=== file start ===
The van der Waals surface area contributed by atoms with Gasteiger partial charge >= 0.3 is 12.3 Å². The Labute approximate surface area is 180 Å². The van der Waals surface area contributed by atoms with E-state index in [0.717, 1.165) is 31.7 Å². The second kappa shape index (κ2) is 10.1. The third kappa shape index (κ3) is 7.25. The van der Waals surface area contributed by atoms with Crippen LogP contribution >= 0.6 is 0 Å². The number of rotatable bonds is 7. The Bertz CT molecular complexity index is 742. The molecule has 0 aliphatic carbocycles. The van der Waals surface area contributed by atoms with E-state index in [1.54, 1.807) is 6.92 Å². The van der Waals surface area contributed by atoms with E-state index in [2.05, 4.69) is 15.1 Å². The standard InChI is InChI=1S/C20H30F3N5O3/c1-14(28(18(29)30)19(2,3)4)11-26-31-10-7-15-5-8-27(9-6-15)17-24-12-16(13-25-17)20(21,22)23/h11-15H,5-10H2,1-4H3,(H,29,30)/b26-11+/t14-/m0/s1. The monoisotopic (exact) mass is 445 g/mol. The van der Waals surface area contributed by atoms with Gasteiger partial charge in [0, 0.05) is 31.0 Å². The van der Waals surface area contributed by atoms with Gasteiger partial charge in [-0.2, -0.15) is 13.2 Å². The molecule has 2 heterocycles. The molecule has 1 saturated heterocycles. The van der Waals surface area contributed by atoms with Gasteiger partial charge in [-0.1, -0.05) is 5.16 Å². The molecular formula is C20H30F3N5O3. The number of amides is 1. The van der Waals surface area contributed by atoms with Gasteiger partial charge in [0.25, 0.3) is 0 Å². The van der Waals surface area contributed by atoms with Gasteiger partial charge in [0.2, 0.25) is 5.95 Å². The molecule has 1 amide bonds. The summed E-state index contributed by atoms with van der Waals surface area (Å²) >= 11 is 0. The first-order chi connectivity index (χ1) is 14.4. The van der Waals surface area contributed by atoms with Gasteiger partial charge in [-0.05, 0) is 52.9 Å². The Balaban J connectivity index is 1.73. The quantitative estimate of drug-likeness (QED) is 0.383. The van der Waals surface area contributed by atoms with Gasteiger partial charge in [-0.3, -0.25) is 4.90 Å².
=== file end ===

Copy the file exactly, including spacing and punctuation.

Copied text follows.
The van der Waals surface area contributed by atoms with Gasteiger partial charge >= 0.3 is 12.3 Å². The Labute approximate surface area is 180 Å². The van der Waals surface area contributed by atoms with E-state index in [0.717, 1.165) is 31.7 Å². The second kappa shape index (κ2) is 10.1. The third kappa shape index (κ3) is 7.25. The van der Waals surface area contributed by atoms with Crippen LogP contribution >= 0.6 is 0 Å². The number of rotatable bonds is 7. The Bertz CT molecular complexity index is 742. The molecule has 0 aliphatic carbocycles. The van der Waals surface area contributed by atoms with E-state index in [1.54, 1.807) is 6.92 Å². The van der Waals surface area contributed by atoms with E-state index in [2.05, 4.69) is 15.1 Å². The standard InChI is InChI=1S/C20H30F3N5O3/c1-14(28(18(29)30)19(2,3)4)11-26-31-10-7-15-5-8-27(9-6-15)17-24-12-16(13-25-17)20(21,22)23/h11-15H,5-10H2,1-4H3,(H,29,30)/b26-11+/t14-/m0/s1. The monoisotopic (exact) mass is 445 g/mol. The van der Waals surface area contributed by atoms with Gasteiger partial charge in [0, 0.05) is 31.0 Å². The van der Waals surface area contributed by atoms with Gasteiger partial charge in [-0.2, -0.15) is 13.2 Å². The molecule has 2 heterocycles. The molecule has 1 saturated heterocycles. The van der Waals surface area contributed by atoms with Gasteiger partial charge in [-0.1, -0.05) is 5.16 Å². The molecular formula is C20H30F3N5O3. The number of amides is 1. The van der Waals surface area contributed by atoms with Gasteiger partial charge in [0.25, 0.3) is 0 Å². The van der Waals surface area contributed by atoms with Gasteiger partial charge in [0.2, 0.25) is 5.95 Å². The molecule has 1 amide bonds. The summed E-state index contributed by atoms with van der Waals surface area (Å²) >= 11 is 0. The first-order chi connectivity index (χ1) is 14.4. The van der Waals surface area contributed by atoms with Gasteiger partial charge in [-0.05, 0) is 52.9 Å². The Balaban J connectivity index is 1.73. The quantitative estimate of drug-likeness (QED) is 0.383. The van der Waals surface area contributed by atoms with Gasteiger partial charge in [-0.3, -0.25) is 4.90 Å².